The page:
Symptomatic kidney stones can be a significant source of severe pain, infection, and morbidity, affecting up to 12% of Americans and generating more than $2 billion in healthcare costs annually. The process of kidney stone formation remains poorly understood and there has been limited progress in developing medical or dietary interventions to prevent the occurrence or recurrence of stones due to paucity of good models for kidney stone formation. In Drosophila melanogaster (D. melanogaster), the Malpighian tubule is the functional equivalent of the human convoluted tubule and transports ions and other solutes from the fly circulatory system into the excretory system. Furthermore, a number of genes found in the fly excretory system play a conserved role in the human excretory system. The fly tubule produces crystalline concretions containing calcium, phosphorus, and other ions combined with an organic matrix. These concretions appear to be formed from small spherical structures that bear a striking resemblance to the nanoparticles (spherites) seen in Randall plaques, the nidus of early stone formation in human kidneys. We show that these fly stones contain xanthine and a bisphosphonate-binding substance, presumably hydroxyapatite and calcium, the primary component of early human stones. We have also found that inhibition of xanthine dehydrogenase (XDH) in D. melanogaster leads to increased accumulation of concretions on a high protein diet which can be rescued by inhibition of a Vitamin D receptor ortholog. Notably these genes and a high protein diet have been implicated in human stone disease. Given the similarities in tubule physiology, conservation of genes in the excretory system, and characteristics of stone formation between D. melanogaster and humans, and the availability of powerful genetic tools in the fly, we hypothesize that D. melanogaster can be utilized as a meaningful model to improve understanding of kidney stone disease and to identify novel therapeutics.
The aims of the proposed study are: (1) Characterization of early stone formation and tubule physiology in the XDH knockdown fly;and (2) identification of genetic and pharmacologic manipulations that modulate early fly stone formation, The significance of developing D. melanogaster as a translational model for studying nephrolithiasis is that it would provide an opportunity to better understand the mechanism of human kidney stone formation and to discover novel therapeutics for kidney stone disease. This proposal is innovative because of the application of an invertebrate translational model characterized by a short lifespan and relatively low cost of maintenance, to achieve large scale screening of genetic and pharmacological manipulations for developing therapeutics for nephrolithiasis.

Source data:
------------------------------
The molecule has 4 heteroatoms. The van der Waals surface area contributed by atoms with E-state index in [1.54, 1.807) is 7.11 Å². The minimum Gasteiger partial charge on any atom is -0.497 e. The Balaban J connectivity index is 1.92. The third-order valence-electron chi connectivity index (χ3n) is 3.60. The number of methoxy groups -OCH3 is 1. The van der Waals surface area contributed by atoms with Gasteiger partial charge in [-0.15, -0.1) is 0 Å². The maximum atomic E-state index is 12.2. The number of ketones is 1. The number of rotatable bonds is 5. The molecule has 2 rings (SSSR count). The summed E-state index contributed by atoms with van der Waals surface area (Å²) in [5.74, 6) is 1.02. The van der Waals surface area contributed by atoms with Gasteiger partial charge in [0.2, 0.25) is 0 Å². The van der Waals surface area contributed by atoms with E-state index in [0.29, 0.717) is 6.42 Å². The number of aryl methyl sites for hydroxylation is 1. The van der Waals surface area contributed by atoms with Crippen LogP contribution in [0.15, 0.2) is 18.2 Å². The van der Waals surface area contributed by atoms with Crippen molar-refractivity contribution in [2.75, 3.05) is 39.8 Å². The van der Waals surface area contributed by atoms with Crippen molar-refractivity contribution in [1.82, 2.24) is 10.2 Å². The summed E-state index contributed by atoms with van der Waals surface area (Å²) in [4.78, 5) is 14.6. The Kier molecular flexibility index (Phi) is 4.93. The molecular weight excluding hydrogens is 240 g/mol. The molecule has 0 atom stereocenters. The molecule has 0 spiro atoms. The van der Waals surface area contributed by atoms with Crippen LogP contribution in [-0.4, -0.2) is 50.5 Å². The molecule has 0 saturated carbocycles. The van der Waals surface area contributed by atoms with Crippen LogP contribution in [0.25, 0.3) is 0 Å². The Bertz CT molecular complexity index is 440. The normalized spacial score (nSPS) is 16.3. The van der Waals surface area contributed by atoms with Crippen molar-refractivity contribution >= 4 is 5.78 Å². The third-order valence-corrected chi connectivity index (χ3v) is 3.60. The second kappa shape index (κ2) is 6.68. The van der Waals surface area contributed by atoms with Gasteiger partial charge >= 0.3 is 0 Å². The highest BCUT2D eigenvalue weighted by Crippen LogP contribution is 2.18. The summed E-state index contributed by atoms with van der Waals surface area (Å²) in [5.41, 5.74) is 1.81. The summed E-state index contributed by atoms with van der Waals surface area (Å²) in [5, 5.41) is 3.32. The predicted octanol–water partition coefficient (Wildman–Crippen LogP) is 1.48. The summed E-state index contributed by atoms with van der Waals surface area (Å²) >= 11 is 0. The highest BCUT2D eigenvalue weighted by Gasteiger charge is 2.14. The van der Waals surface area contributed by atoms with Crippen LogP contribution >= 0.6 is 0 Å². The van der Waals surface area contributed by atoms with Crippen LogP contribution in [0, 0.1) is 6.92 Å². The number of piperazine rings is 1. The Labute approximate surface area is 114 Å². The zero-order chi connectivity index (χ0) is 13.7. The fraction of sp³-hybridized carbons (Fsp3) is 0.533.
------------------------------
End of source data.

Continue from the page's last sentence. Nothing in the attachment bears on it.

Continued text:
Public Health Relevance

While kidney stone disease is a significant source of medical cost and morbidity in the United States, minimal advancement in the areas of medical treatment and prevention has been made in the last several decades. Given the similarity in various aspects of stone formation and renal physiology between flies and humans, this proposal aims to develop a novel animal model for kidney stone disease using D. melanogaster. Such a model holds significant promise for better understanding of the pathophysiologic mechanisms underlying early stone formation as well as for the discovery of novel therapeutics for renal stone disease.

National Institute of Health (NIH)
National Institute of Diabetes and Digestive and Kidney Diseases (NIDDK)
Exploratory/Developmental Grants (R21)
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Urologic and Kidney Development and Genitourinary Diseases Study Section (UKGD)
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Hoshizaki, Deborah K
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Buck Institute for Age Research
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